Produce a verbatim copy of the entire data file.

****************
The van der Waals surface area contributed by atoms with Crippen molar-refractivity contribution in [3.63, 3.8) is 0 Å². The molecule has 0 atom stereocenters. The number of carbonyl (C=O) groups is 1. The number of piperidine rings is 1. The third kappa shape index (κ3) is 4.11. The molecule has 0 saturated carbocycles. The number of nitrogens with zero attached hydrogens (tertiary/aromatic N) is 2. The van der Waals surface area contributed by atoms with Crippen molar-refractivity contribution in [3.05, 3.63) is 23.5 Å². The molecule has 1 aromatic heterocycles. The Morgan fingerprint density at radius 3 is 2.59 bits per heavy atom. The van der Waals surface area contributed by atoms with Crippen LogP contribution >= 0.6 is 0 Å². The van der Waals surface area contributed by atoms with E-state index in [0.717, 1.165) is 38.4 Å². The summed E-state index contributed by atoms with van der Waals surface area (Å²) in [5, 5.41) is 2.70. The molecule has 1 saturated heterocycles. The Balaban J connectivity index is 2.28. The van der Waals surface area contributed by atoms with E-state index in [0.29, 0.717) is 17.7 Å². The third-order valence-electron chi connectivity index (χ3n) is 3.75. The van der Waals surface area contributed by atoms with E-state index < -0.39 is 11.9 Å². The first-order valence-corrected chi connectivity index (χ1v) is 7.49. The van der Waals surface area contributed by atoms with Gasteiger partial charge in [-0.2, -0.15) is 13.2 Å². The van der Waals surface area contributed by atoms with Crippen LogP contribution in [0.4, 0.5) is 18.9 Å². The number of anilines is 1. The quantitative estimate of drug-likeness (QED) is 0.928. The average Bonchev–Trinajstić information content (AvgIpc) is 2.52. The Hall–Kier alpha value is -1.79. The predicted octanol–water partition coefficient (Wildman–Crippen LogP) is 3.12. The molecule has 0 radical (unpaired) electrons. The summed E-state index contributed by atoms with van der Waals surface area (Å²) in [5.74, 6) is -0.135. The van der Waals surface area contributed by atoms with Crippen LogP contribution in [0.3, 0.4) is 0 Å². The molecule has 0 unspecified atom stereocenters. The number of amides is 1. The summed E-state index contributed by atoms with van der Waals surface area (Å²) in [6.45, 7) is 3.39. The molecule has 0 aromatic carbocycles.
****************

The van der Waals surface area contributed by atoms with Crippen molar-refractivity contribution in [3.63, 3.8) is 0 Å². The molecule has 0 atom stereocenters. The number of carbonyl (C=O) groups is 1. The number of piperidine rings is 1. The third kappa shape index (κ3) is 4.11. The molecule has 0 saturated carbocycles. The number of nitrogens with zero attached hydrogens (tertiary/aromatic N) is 2. The van der Waals surface area contributed by atoms with Crippen molar-refractivity contribution in [3.05, 3.63) is 23.5 Å². The molecule has 1 aromatic heterocycles. The Morgan fingerprint density at radius 3 is 2.59 bits per heavy atom. The van der Waals surface area contributed by atoms with Crippen LogP contribution >= 0.6 is 0 Å². The van der Waals surface area contributed by atoms with E-state index in [0.717, 1.165) is 38.4 Å². The summed E-state index contributed by atoms with van der Waals surface area (Å²) in [5, 5.41) is 2.70. The molecule has 1 saturated heterocycles. The Balaban J connectivity index is 2.28. The van der Waals surface area contributed by atoms with E-state index in [0.29, 0.717) is 17.7 Å². The third-order valence-electron chi connectivity index (χ3n) is 3.75. The van der Waals surface area contributed by atoms with E-state index < -0.39 is 11.9 Å². The first-order valence-corrected chi connectivity index (χ1v) is 7.49. The van der Waals surface area contributed by atoms with Gasteiger partial charge in [-0.2, -0.15) is 13.2 Å². The van der Waals surface area contributed by atoms with Crippen LogP contribution in [0.4, 0.5) is 18.9 Å². The number of anilines is 1. The quantitative estimate of drug-likeness (QED) is 0.928. The average Bonchev–Trinajstić information content (AvgIpc) is 2.52. The Hall–Kier alpha value is -1.79. The predicted octanol–water partition coefficient (Wildman–Crippen LogP) is 3.12. The molecule has 0 radical (unpaired) electrons. The summed E-state index contributed by atoms with van der Waals surface area (Å²) in [5.74, 6) is -0.135. The van der Waals surface area contributed by atoms with Crippen LogP contribution in [0.3, 0.4) is 0 Å². The molecule has 0 unspecified atom stereocenters. The number of amides is 1. The summed E-state index contributed by atoms with van der Waals surface area (Å²) in [6.45, 7) is 3.39. The molecule has 0 aromatic carbocycles.